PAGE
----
Transforming Education (TransformEd) is a leading national organization that works with schools and systems to develop and assess students’ Mindsets, Essential Skills, and Habits (MESH). In order to help equip students with these social-emotional competencies (that research shows matters to success in college, career, and life), TransformEd created a set of toolkits for introducing MESH topics in schools. Panorama is proud announce that school leaders and teachers can now access TransformEd’s MESH toolkits on Playbook, Panorama’s professional learning community.
Each year, nearly 20,000 elementary and middle schools use the Second Step program to help students understand and manage their emotions and social relationships. With Second Step, students develop social-emotional skills through weekly lessons that involve stories, games, writing and drawing, and other interactive activities.
Now, teachers can explore classroom activities and strategies from Second Step on Playbook, Panorama’s professional learning community for teachers. The classroom activities written by Second Step available on Playbook align with Panorama’s measures of social-emotional learning, including social awareness, emotion regulation, self-efficacy, and grit.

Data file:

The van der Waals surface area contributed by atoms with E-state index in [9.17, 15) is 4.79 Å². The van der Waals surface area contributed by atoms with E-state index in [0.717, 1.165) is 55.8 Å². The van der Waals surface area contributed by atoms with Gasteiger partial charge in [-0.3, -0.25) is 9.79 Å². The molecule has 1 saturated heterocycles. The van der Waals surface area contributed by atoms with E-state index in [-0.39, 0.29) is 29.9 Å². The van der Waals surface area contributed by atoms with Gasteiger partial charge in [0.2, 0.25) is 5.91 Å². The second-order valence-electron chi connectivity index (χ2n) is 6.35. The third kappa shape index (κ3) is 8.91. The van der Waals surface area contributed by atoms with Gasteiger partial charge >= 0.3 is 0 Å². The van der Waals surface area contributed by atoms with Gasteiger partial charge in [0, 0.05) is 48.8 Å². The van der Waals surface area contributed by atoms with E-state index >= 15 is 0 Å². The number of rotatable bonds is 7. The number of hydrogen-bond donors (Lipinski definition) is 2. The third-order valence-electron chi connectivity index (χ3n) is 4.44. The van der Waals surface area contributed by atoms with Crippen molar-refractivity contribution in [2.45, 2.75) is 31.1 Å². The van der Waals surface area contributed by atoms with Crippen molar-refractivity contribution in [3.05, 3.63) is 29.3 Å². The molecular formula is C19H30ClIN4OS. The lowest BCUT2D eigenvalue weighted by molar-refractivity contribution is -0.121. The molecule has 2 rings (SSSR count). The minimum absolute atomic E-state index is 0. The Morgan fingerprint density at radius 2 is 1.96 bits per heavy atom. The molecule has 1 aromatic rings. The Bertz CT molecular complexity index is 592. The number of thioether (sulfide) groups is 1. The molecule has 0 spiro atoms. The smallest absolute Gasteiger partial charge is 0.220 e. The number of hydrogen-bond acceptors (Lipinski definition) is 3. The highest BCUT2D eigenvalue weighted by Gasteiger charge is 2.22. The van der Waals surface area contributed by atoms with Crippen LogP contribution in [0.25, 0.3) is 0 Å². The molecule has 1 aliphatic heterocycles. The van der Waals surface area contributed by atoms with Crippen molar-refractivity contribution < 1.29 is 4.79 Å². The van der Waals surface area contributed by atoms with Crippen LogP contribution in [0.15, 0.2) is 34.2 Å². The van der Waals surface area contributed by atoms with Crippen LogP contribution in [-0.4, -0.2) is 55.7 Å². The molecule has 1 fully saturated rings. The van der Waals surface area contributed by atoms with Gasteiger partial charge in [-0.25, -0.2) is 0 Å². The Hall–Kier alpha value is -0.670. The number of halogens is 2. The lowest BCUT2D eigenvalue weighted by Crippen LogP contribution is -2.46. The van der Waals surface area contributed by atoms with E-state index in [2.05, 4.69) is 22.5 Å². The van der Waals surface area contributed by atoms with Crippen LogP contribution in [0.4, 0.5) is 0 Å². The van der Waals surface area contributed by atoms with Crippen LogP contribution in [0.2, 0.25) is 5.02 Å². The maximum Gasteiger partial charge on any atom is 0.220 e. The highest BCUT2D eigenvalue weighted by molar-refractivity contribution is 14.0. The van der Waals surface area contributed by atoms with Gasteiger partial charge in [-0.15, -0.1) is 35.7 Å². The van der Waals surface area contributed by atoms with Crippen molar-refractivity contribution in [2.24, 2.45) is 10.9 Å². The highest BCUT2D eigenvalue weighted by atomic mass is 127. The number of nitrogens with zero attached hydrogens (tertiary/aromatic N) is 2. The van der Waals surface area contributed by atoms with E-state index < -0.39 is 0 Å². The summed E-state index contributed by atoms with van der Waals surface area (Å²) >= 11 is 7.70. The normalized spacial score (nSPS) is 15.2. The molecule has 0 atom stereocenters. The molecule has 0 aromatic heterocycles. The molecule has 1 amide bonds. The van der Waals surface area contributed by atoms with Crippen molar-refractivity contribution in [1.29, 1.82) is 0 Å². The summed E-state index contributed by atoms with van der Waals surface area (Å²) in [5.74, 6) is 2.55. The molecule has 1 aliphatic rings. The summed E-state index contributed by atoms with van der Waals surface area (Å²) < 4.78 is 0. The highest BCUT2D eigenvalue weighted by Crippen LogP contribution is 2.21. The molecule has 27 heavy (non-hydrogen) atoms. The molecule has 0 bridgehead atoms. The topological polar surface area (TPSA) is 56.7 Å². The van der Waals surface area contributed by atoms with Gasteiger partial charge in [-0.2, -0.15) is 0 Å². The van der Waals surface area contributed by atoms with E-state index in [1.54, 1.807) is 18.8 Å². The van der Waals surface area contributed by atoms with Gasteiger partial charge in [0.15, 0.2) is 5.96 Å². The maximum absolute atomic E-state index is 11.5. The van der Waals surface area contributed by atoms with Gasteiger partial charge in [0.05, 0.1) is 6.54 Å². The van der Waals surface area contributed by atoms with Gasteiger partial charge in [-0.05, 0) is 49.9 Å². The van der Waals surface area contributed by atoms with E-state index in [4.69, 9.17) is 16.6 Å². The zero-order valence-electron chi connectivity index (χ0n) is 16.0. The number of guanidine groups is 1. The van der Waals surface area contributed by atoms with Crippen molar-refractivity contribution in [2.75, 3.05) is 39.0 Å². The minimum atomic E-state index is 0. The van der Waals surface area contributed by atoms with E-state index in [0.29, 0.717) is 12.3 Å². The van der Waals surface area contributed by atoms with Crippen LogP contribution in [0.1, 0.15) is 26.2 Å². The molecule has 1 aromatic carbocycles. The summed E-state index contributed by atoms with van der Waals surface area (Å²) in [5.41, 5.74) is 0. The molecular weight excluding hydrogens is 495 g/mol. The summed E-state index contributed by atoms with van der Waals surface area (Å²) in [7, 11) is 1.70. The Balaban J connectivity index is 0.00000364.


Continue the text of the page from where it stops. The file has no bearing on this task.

For three decades, Open Circle has helped teachers, counselors, and principals in elementary schools develop students’ social and emotional skills and create school communities that are safe, welcoming, and engaging for everyone. Now, teachers can explore classroom strategies from Open Circle in Playbook, Panorama’s professional learning community for teachers. The Open Circle resources now available in Playbook align with Panorama’s measures of social-emotional learning, including grit, growth mindset, social awareness, and self-management.
At Carolina Voyager Charter School, a K-4 school in Charleston, South Carolina, grit was the theme of the month in October. Even after October, students at Carolina Voyager are still excited to talk about grit. We asked students what focusing on grit means for them, for their peers, and their school. One fourth-grade student shared, “To me, grit means never give up, never be distracted from your goals, and stay focused.”
What is social emotional learning (SEL) at your school? This year, school and district leaders are rallying teachers, staff, and students around specific facets of SEL that matter for their school communities, and principals and SEL coordinators are establishing common visions for SEL.
One effective way to get a campus or district team on the same page about social emotional learning priorities is to introduce the terminology and reasons why your community is focusing on SEL during a staff meeting or professional development session. But you don’t need to start your presentation from scratch.